Power, Politics and the Fragmentation of Evangelicalism: From the Scopes Trial to the Obama Administration

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Overview

Kenneth J. Collins tells the narrative history of the political and cultural fortunes of American evangelicalism from the late nineteenth century through the contemporary era.

He traces the establishment of the evangelical enterprise in American culture and its influences on the political and social values of the American landscape throughout the twentieth century, as well as its fragmentation into competing ideological camps. Underlining how both sides of the ...

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Power, Politics and the Fragmentation of Evangelicalism: From the Scopes Trial to the Obama Administration

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Overview

Kenneth J. Collins tells the narrative history of the political and cultural fortunes of American evangelicalism from the late nineteenth century through the contemporary era.

He traces the establishment of the evangelical enterprise in American culture and its influences on the political and social values of the American landscape throughout the twentieth century, as well as its fragmentation into competing ideological camps. Underlining how both sides of the liberal-conservative divide have diluted their message through political idioms, Collins suggests a way forward for evangelical political identity that avoids the pitfalls of fundamentalism and liberalism.

Will American evangelicalism outlive its partisan history? As Kenneth Collins tells the story, there is reason to think so.

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Editorial Reviews

Meic Pearse
"Kenneth Collins gives us a sweeping overview of the large forces that have led evangelicals, in recent decades, to become major actors in the bitter 'culture wars' that continue to bedevil American society. He makes a justly searing indictment of the principled assault by secularists on religious freedom, while giving sobering admonitions for evangelicals' often defective ways of resisting that assault."
Thomas C. Oden
"A major Wesleyan scholar, Kenneth Collins, has provided a significant assessment of the promise and problems of modern evangelicalism. From intelligent design to power politics, he has set forth a valuable critique of fundamentalism, neo-evangelicalism, the religious right and the evangelical left. Protestants of different traditions will find Collins a perceptive analyst of the changing dynamics within evangelicalism."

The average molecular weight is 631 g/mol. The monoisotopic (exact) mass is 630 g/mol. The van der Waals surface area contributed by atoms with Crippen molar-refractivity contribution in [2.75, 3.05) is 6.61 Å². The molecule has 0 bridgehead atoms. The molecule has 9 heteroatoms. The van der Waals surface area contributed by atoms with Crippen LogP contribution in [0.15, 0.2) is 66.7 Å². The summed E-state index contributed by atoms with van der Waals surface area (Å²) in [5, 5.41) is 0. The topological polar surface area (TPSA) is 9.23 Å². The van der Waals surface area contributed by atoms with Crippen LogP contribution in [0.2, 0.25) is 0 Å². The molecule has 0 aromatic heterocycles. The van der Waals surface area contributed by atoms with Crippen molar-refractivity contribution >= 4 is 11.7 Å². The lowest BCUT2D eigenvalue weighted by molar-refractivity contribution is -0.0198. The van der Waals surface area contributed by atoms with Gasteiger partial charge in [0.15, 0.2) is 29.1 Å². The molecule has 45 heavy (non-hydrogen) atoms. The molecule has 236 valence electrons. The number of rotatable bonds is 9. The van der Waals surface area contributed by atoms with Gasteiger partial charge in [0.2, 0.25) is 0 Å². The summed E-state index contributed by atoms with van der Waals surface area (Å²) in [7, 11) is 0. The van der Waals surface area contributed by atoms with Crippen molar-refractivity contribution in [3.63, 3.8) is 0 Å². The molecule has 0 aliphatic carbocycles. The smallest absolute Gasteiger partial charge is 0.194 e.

Doctor - Peter A. Lillback
"Kenneth Collins has here issued an invitation to a scholarly forum on evangelical priorities, politics and power in culture and the public square. As at a truly good debate one is forced to think, to agree, to disagree and to admire the skill of the debaters, so it is here. As the fault lines of evangelicalism widen under the tectonic forces of power, postmodernity and personalities, Collins's reflections on teleology, the image of God and the power of the Spirit offer useful bridges to reopen communication between the estranged subcultures of contemporary evangelicalism."
Doctor - Jerry Walls
"Collins writes with both the wide-ranging knowledge of a historian and the personal engagement of a Wesleyan statesman who has been actively involved in the evangelical movement throughout his career. It would be an understatement to say his provocative narrative of the movement as interpreted through the lens of its various bids for power is as refreshingly honest as it is illuminating. But more importantly, he provides sage guidance and direction for the movement as it seeks to navigate these perilous waters while remaining faithful to the gospel in the twenty-first century."
Roger E. Olson
"Power, Politics and the Fragmentation of Evangelicalism is a much-needed critical analysis of evangelical engagements with public policy by a Wesleyan scholar. I strongly recommend it to readers interested in learning about the pitfalls of both the religious right and left. While the book is bound to be controversial, especially among those who advocate evangelical social action, it contains much wisdom and a prophetic warning about how the search for power corrupts religion."
Stephen J. Nichols
"As the evangelical voting block fractures and as Billy Graham's capacious shadow fades, a rather significant question looms: Whither American evangelicalism? Perhaps for too long we've relied on political power. Collins, drawing on an insightful exploration of the twentieth century and a deft analysis of the current horizon, points us to the power of common grace and ultimately to the power of the Spirit."
Dr. Peter A. Lillback
"Kenneth Collins has here issued an invitation to a scholarly forum on evangelical priorities, politics and power in culture and the public square. As at a truly good debate one is forced to think, to agree, to disagree and to admire the skill of the debaters, so it is here. As the fault lines of evangelicalism widen under the tectonic forces of power, postmodernity and personalities, Collins's reflections on teleology, the image of God and the power of the Spirit offer useful bridges to reopen communication between the estranged subcultures of contemporary evangelicalism."
Dr. Jerry Walls